Mr. Gopal Sankarnarayan, learned Senior Advocate has highlighted, in course of his submissions on behalf of the respondent, the delay in approaching this Court seeking transfer of the criminal case. As per his submission, proceeding was registered on 5th April 2018 and has made substantial progress. The complaint has reached the stage of cross examination of the complainants’ witnesses by the petitioner. The transfer petition was filed on 12th January 2021. He also points out that personal appearance of the petitioner during trial stood dispensed with by an order of the Madras High Court. It is also his submission that the case pending in the Salem Court has criminal elements, which ought not to be mixed up with the civil suit.


After hearing both the parties, scrutinizing the facts and referring various landmark and related cases this bench leads to a conclusion that:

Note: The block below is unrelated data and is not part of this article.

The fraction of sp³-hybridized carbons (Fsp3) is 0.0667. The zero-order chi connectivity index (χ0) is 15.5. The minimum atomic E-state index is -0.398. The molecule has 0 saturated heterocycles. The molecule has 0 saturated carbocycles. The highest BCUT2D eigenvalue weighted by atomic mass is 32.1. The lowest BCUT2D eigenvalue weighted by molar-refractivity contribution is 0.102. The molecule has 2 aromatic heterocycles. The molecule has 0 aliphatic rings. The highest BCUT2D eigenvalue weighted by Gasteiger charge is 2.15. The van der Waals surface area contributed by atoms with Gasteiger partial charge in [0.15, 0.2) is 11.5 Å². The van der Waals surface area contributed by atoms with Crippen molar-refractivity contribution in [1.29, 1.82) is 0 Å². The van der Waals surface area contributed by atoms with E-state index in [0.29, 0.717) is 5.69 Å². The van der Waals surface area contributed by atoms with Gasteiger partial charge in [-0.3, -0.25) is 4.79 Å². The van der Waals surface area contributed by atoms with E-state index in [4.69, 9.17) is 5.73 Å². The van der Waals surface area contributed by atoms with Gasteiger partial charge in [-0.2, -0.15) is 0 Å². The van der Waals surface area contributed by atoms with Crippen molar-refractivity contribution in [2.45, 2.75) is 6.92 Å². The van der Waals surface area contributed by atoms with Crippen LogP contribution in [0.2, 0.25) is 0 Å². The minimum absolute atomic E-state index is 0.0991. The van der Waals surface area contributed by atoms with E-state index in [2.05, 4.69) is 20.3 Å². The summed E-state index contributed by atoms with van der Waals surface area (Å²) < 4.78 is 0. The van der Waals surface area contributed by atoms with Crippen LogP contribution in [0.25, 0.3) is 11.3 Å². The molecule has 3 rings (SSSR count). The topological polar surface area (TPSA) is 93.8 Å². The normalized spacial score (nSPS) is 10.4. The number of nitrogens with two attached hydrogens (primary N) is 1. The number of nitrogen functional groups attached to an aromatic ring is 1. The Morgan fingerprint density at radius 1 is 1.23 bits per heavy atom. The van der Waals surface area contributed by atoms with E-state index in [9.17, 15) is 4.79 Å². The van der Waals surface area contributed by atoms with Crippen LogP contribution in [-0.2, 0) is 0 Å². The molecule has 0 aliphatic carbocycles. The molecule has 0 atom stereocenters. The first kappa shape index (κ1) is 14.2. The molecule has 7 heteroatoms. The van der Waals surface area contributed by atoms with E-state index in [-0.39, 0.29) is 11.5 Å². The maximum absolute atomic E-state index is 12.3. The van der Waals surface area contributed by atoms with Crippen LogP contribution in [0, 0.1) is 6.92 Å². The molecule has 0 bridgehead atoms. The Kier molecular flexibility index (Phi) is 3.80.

I shall proceed on the basis that the suits being heard by the Delhi High Court would have points which could overlap with those involved in the criminal case pending in the Salem Court. But that very fact, by itself, in my view, would not justify transfer of the said case. The criminal case shall have to proceed in the Court of Judicial Magistrate and not in the High Court where the civil suits are being heard. Two different judicial fora would be hearing the civil cases and the criminal case. (Para 7)